The impulse to label ourselves is powerful. Read any bio and you’ll see multiple roles and titles people have placed upon themselves or have been placed upon them. Often these titles and whatnot help us understand their place within hierarchies, for example in business settings (CEOs, Managers, etc). In other instances they help us understand what a person has achieved, and what relevance we may have to them.
At the same time, the labels we place on ourselves can limit our opportunities. Often people do this intentionally. “I’m a <insert random job title> not a <insert other random job title” as an example. I feel that when people do this they are not only claiming ownership of their domain, they are also stating what they are not. In fact, I think that their intent is to exclude themselves from certain “jobs” that they feel is out of their comfort zone.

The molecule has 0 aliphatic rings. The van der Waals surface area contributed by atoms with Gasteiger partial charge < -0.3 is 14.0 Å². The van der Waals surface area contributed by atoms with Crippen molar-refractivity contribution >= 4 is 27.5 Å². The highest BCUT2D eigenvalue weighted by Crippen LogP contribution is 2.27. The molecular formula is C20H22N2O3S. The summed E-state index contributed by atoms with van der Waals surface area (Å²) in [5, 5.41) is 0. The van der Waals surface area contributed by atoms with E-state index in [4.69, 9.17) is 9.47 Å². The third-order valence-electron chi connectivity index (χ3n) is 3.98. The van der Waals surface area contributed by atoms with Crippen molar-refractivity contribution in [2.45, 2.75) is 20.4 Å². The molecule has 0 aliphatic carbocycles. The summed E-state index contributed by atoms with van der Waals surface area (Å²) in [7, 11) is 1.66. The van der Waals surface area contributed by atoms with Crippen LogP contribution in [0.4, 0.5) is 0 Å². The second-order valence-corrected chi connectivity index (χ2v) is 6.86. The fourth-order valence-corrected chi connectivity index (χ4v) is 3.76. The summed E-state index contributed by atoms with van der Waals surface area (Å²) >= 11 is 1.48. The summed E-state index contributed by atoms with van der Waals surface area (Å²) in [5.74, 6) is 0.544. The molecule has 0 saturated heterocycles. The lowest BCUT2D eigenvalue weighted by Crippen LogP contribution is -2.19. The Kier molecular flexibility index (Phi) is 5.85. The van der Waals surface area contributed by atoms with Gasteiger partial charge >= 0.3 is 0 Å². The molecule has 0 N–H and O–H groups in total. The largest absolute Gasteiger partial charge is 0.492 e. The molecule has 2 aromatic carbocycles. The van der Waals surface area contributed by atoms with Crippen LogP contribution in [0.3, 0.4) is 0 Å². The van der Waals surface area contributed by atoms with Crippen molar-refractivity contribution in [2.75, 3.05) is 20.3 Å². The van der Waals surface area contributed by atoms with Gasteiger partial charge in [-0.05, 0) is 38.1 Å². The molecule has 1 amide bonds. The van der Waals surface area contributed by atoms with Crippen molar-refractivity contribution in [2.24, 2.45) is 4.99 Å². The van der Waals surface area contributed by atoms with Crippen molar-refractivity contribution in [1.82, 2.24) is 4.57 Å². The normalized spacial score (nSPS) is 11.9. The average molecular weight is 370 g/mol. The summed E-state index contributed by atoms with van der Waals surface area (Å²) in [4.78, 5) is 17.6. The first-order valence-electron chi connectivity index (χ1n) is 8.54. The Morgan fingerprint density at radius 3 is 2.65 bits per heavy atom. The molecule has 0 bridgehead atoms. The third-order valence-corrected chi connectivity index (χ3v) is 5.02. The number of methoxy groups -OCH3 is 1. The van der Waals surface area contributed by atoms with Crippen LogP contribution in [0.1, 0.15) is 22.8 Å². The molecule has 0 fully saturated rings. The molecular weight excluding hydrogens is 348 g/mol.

This is problematic in a number of ways. First of all, everyone has their own conception of what certain jobs and tasks are associated with different titles and often they contradict one another. Secondly, what does this help? What it does is limit your experience in the world by attempting to reinforce a structure that actually doesn’t exist. This limits growth and learning, which is the only thing.
Titles are helpful to a point, and then they become the opposite of helpful. The list of the things you are not is as long as the list of the things you could be. Be your name, do work that interests you, work as teams, draw a wider box around what you think is your problem. Don’t be the Dodge Stratus guy.